Last Action Hero

Sherlock Jr 1924

Many people watch movies as a form of escapism, and it makes sense that those people wouldn’t like movies that involve reflexive techniques that address this fantasy element. For at least 90 years, as of today’s anniversary of the release of Buster Keaton‘s Sherlock Jr., there has been a lot of evidence to indicate that such meta cinema is not popular with American audiences. At the start of 1924, Keaton was riding a wave of success following his two hits of the previous year, Three Ages and Our Hospitality. But Sherlock Jr. was his first real critical failure, and as a result it was also a box office disappointment (outside of Soviet Russia, that is). Not the flop that many have labeled it as — in fact its final gross was really close to that of Three Ages, and technically it made a bit of money — but in terms of Keaton’s trajectory until then, it was definitely a blow. The issue noted at the time was simply that viewers didn’t find it to be very funny. Humor can be either very dependent on an escapist mindset or the very opposite. Laughter is a diversion, much like fantasy, though it also often requires an understanding of what is actually going on. For instance, for slapstick and other comedy involving bodily harm, the awareness that the pain is fake makes it funny rather than tragic. For satire and spoof, the latter being part of the comedy of both Three Ages (which parodies D.W. Griffith’s […]

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It’s got to be difficult enough to simply stand there in front of all those people and equipment and play costume make-believe. So that must go double the moment you’re asked to interact with anything that isn’t there, such as a big CGI dinosaur or any given Andy Serkis role. Worse than that, there are also times when actors have to play both sides of a conversation. Not only do they have to pretend to interact with an imaginary role – but also play that imaginary role interacting right back at them. It sounds complicated, so here are some of the best instances.

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We rarely get to see movies being watched in other movies – probably because while it’s fun to watch films, it’s fairly boring to watch other people watch films. That being said – there are plenty of characters out there who would no doubt be a blast to watch movies with… Batman, for example. Anyway, when we do see a real life movie being watched in another movie it tends to be a film that most likely inspired the filmmakers either in their own upbringing or as a plot device in the film itself. Because of that one thing is certain – if you see a real movie being watched in the movie you’re watching, there’s a good chance that movie is awesome. Before anything though, I gotta shout out to Mr. Cole Abaius for coming up with the idea for this list. The man is a true demigod, and from what I hear the other half is pretty good too.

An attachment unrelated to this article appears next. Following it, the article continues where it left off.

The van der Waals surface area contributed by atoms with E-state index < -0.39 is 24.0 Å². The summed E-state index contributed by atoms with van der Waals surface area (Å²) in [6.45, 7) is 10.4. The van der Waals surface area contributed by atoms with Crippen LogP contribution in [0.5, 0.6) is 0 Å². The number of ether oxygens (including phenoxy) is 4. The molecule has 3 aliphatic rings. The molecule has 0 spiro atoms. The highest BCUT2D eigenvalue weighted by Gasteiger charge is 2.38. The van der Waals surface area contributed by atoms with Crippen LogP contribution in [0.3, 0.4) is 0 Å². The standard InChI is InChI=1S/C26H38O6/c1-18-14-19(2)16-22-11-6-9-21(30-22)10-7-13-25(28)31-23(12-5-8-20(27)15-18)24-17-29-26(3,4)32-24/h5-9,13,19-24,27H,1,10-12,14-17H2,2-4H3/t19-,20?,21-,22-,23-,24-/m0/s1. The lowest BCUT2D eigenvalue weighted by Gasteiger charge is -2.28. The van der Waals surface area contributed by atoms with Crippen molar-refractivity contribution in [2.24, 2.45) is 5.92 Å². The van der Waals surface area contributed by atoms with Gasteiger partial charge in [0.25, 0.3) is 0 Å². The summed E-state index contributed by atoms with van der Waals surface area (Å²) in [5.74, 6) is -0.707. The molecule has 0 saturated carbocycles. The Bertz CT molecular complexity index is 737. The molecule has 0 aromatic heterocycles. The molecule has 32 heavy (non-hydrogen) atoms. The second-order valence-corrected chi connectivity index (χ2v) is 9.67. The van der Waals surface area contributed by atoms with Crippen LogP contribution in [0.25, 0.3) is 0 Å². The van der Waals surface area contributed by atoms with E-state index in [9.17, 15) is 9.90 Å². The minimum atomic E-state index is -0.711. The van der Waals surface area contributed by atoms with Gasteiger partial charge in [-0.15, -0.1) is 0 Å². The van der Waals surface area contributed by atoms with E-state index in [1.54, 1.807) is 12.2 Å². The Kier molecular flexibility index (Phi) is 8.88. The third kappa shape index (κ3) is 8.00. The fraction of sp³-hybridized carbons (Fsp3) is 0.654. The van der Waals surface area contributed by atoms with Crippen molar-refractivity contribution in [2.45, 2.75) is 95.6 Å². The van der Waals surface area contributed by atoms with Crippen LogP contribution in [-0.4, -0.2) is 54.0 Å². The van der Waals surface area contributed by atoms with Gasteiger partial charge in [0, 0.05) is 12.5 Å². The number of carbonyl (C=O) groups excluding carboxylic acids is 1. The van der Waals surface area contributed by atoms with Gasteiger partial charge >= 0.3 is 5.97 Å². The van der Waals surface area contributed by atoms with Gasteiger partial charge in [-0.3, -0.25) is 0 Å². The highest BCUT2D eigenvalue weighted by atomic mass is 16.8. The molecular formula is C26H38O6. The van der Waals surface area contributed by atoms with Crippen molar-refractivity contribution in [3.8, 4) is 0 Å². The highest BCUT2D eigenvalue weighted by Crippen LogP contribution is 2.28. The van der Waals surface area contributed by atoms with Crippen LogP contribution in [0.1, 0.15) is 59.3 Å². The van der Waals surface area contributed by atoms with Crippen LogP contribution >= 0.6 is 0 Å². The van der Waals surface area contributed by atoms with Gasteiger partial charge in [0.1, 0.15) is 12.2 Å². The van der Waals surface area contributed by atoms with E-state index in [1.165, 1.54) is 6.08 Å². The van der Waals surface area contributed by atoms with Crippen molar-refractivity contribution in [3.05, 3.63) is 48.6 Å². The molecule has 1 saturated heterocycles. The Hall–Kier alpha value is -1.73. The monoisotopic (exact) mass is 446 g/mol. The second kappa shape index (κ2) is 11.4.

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What is Movie News After Dark? This is a question that I am almost never asked, but I will answer it for you anyway. Movie News After Dark is FSR’s late-night secretion, a column dedicated to all of the news stories that slip past our daytime editorial staff and make it into my curiously chubby RSS ‘flagged’ box. It will (but is not guaranteed to) include relevant movie news, links to insightful commentary and other film-related shenanigans. I may also throw in a link to something TV-related here or there. It will also serve as my place of record for being both charming and sharp-witted, but most likely I will be neither of the two. I write this stuff late at night, what do you expect?

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Junkfood Cinema

Welcome back to Junkfood Cinema; special orders upset us to no end. So you say you like bad movies, eh? Well grab a three-layer bologna and marshmallow sandwich and your coveted copy of Ishtar and welcome to the JFC family! Every week I dissect a particularly terrible film and spread the organs of its failure onto the damp paper towel that is the internet. Whoa, Bio Lab flashback. But once the film is hollowed out and fully exposed, I will then proudly don its carcass as a hat and profess my undying affection for it. As if this frog dissection metaphor wasn’t enough to whet your appetite, I will then pair the movie with a tie-in snack food item in the hopes that by the end you won’t be able to tell if it’s my writing or your atrocious diet that has you marathon vomiting like a supermodel. This week’s dish: Last Action Hero.

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In the year of our lord 1993, when this movie was released to the world, I was 10-years old. It was a big year for me. In that summer I not only had my mind blown by Jurassic Park, I also learned a little bit about comedy from Arnold Schwarzenegger.

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bluray-header

All hell appears to be breaking loose. Think about all of the critically acclaimed films of the year, then think about the ones that the internet (and more specifically Twitter) has been talking about all year. Those are all out on Blu-ray this week!

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bp-lastactionhero

When you’re an action hero, bullet wounds, sprained ankles, or concussions mean nothing. When you’re Robert Fure, that makes you angry.

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